1) Sprint already has a FR offering with QOS over traditional FR and ATM switches. To call this "IP enabled" seems simply like a marketing term. There is nothing "IP" or MPLS about it. And yes, it makes them money and they are not in a hurry to replace it... yet.

2) Sprint has a separate Internet backbone that uses POS via GSRs. I don't think they offer VPNs directly on this structure. They may offer CPE-based "managed VPN" service where a CPE box does IP tunneling over their Internet backbone.

3) The article mentions that they are using L2TPv3 over a "strait IP network". Over their Internet backbone? Or is this some new IP network?

4) If it is a new network, how is this moving them towards a converged network? Sounds like one more overlay network.

5) "Sprint says its IP VPN service allows for secure remote access, extranet capabilities, and data encryption -- none of which, it claims, are possible with MPLS." Huh?? Secure remote access? Are we talking about dial-up L2VPNs here? Extranet capabilities? What does that mean? Data encryption? Other than IPSEC (which can be done over MPLS or any other technology that IP runs over) how does this get them encryption?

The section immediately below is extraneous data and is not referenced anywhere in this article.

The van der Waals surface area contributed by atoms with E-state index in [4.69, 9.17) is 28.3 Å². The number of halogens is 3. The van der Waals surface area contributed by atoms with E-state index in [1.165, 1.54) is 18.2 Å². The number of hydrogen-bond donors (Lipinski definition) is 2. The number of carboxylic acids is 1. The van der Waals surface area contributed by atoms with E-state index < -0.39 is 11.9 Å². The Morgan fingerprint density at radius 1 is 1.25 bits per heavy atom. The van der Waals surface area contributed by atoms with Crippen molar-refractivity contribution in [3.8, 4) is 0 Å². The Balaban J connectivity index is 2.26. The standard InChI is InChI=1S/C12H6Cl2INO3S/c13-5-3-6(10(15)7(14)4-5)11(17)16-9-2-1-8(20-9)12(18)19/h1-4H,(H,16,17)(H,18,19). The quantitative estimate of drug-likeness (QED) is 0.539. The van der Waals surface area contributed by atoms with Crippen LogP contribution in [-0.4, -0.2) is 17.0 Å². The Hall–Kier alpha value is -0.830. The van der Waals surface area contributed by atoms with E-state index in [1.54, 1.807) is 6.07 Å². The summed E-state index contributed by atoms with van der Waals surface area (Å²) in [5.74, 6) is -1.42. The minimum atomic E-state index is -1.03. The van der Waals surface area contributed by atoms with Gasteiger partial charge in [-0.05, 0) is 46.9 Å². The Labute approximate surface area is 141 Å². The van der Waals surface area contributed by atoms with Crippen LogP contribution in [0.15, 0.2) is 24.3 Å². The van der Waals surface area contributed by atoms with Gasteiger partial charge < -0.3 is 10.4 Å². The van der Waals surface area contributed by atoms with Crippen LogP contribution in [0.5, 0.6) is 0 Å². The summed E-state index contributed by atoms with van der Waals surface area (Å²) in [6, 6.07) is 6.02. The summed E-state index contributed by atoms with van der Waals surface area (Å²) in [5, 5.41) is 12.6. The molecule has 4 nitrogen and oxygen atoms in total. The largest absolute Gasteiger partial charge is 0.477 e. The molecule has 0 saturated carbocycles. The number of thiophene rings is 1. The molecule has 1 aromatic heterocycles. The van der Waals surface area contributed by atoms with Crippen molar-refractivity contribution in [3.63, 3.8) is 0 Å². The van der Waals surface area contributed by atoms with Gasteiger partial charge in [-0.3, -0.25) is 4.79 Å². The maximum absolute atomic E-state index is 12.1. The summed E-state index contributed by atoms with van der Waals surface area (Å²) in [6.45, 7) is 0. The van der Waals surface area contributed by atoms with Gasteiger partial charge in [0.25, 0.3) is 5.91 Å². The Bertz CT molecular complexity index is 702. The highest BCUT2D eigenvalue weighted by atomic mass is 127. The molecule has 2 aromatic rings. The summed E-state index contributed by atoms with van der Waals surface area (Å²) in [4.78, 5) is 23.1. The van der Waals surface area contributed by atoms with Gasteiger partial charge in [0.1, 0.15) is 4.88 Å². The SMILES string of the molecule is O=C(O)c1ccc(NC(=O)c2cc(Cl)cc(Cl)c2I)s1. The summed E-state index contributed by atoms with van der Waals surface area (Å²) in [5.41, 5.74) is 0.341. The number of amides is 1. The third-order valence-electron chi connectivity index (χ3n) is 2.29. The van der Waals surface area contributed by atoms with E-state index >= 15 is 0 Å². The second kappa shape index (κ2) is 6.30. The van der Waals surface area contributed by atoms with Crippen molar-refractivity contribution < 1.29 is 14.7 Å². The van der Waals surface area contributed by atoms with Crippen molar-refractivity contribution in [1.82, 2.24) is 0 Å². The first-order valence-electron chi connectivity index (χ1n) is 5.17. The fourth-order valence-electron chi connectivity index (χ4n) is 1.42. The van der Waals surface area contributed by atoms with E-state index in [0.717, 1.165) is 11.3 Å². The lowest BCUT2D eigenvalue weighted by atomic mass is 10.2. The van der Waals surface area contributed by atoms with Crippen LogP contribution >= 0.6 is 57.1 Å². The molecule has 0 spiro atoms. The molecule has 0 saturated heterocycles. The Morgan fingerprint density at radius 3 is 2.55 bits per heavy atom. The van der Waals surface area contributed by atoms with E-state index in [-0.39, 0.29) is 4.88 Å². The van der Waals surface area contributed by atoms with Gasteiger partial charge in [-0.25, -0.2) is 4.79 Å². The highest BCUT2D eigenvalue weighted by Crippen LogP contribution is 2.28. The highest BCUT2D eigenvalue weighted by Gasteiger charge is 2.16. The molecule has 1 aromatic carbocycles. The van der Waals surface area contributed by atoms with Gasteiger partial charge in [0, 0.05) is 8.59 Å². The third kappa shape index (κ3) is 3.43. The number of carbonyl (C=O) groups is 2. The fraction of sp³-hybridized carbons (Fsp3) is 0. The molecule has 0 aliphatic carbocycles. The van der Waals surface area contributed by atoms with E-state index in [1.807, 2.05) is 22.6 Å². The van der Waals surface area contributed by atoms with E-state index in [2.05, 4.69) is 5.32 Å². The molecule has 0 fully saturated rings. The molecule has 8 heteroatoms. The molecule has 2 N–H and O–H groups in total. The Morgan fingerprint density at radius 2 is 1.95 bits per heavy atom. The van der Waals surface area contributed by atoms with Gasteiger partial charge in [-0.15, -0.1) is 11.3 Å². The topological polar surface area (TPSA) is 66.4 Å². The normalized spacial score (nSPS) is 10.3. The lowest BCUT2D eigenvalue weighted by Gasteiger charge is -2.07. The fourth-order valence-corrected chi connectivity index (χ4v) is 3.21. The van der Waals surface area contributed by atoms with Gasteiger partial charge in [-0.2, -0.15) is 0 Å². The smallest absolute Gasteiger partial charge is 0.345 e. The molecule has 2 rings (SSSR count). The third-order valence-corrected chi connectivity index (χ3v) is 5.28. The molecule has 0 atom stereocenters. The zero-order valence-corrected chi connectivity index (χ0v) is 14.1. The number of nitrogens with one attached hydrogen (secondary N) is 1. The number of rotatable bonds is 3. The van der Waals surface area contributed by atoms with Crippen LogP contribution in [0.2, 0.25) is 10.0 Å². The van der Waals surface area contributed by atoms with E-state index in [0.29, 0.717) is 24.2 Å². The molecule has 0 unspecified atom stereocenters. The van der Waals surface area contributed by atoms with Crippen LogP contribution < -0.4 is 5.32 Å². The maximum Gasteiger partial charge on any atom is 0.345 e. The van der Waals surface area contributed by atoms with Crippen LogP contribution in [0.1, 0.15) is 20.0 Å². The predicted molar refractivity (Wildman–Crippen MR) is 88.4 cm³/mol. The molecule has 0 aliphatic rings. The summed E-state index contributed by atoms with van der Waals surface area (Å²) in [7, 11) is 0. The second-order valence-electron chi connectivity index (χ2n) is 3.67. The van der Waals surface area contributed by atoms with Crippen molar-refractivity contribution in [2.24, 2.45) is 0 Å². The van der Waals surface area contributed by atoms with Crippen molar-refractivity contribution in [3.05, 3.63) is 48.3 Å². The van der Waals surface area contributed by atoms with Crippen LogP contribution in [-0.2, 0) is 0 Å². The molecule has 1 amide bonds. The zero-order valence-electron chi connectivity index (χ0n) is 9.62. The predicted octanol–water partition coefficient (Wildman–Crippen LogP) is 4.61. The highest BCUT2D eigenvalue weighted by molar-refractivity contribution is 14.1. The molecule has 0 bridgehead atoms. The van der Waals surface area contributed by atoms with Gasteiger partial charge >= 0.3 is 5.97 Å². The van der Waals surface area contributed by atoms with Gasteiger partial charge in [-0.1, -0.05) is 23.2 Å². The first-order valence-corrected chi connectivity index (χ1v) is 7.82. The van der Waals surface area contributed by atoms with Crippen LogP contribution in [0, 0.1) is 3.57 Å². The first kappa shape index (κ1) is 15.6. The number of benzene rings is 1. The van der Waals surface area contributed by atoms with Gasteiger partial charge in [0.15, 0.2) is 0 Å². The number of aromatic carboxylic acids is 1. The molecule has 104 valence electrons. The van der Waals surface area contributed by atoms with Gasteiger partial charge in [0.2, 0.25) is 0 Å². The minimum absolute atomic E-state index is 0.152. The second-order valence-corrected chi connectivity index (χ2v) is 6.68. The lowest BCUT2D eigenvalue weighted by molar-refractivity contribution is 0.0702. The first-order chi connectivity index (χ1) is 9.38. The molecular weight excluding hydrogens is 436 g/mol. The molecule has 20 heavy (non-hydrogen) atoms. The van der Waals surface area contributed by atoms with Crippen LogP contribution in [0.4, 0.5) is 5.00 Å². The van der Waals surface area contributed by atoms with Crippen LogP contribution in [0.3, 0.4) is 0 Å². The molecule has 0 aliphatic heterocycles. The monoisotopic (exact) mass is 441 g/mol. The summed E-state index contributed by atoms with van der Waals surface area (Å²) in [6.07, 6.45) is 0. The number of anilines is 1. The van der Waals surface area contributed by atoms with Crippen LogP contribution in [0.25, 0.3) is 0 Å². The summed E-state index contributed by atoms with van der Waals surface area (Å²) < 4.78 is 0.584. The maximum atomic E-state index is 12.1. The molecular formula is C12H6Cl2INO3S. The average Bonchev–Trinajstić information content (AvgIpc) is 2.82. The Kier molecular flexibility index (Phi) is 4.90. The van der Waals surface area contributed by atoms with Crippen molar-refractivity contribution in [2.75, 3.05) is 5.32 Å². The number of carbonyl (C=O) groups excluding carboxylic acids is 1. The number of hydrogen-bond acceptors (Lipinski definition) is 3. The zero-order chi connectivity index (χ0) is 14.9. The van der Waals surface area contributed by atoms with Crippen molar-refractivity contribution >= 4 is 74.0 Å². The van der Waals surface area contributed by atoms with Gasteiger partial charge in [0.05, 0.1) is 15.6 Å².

gigeguy 12/4/2012 | 9:09:17 PM
re: Sprint Spurns MPLS for Global VPNs "It is good to see that the voice of reason, as embodied by Peter L, still holds sway at Sprint."

Yeah, right! The only reason that they don't need MPLS traffic engineering on Sprintlink is that they they run it at about 5% utilization. You don't have to worry about congestion or traffic engineering when the router queues are always empty. Peter's answer is to throw money at the problem by running a very inefficient network. Hey, it works if you've got money to burn!
FatherConfessor 12/4/2012 | 9:09:15 PM
re: Sprint Spurns MPLS for Global VPNs If their engineers think L2TP is a better technology than MPLS, they are idiots!
andropat 12/4/2012 | 9:09:15 PM
re: Sprint Spurns MPLS for Global VPNs isn't he done yet... retired or something. what does he mean by "all customers will see is better performance". I can't believe sprint still pays this fool. geeee peter I wonder who is pushing l2tpv3 these days... maybe CISCO. retire already.. you are annoying.
digerato 12/4/2012 | 9:09:13 PM